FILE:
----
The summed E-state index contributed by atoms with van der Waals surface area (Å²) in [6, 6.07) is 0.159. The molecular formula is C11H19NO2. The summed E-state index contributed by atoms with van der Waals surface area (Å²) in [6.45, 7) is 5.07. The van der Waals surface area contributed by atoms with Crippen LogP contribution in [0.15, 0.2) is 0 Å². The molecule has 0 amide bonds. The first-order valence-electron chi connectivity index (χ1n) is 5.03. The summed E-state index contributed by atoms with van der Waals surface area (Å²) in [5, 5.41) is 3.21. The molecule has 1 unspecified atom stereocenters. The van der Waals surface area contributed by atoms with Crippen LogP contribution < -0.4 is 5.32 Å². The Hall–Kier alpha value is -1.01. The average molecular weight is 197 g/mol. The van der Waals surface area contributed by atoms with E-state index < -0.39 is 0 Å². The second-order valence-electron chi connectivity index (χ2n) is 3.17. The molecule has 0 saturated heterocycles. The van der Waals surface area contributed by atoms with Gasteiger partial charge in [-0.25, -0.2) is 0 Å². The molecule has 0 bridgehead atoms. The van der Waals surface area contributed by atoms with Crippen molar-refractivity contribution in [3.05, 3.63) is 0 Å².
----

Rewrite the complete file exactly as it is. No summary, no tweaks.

The summed E-state index contributed by atoms with van der Waals surface area (Å²) in [6, 6.07) is 0.159. The molecular formula is C11H19NO2. The summed E-state index contributed by atoms with van der Waals surface area (Å²) in [6.45, 7) is 5.07. The van der Waals surface area contributed by atoms with Crippen LogP contribution in [0.15, 0.2) is 0 Å². The molecule has 0 amide bonds. The first-order valence-electron chi connectivity index (χ1n) is 5.03. The summed E-state index contributed by atoms with van der Waals surface area (Å²) in [5, 5.41) is 3.21. The molecule has 1 unspecified atom stereocenters. The van der Waals surface area contributed by atoms with Crippen LogP contribution < -0.4 is 5.32 Å². The Hall–Kier alpha value is -1.01. The average molecular weight is 197 g/mol. The van der Waals surface area contributed by atoms with E-state index < -0.39 is 0 Å². The second-order valence-electron chi connectivity index (χ2n) is 3.17. The molecule has 0 saturated heterocycles. The van der Waals surface area contributed by atoms with Gasteiger partial charge in [-0.25, -0.2) is 0 Å². The molecule has 0 bridgehead atoms. The van der Waals surface area contributed by atoms with Crippen molar-refractivity contribution in [3.05, 3.63) is 0 Å².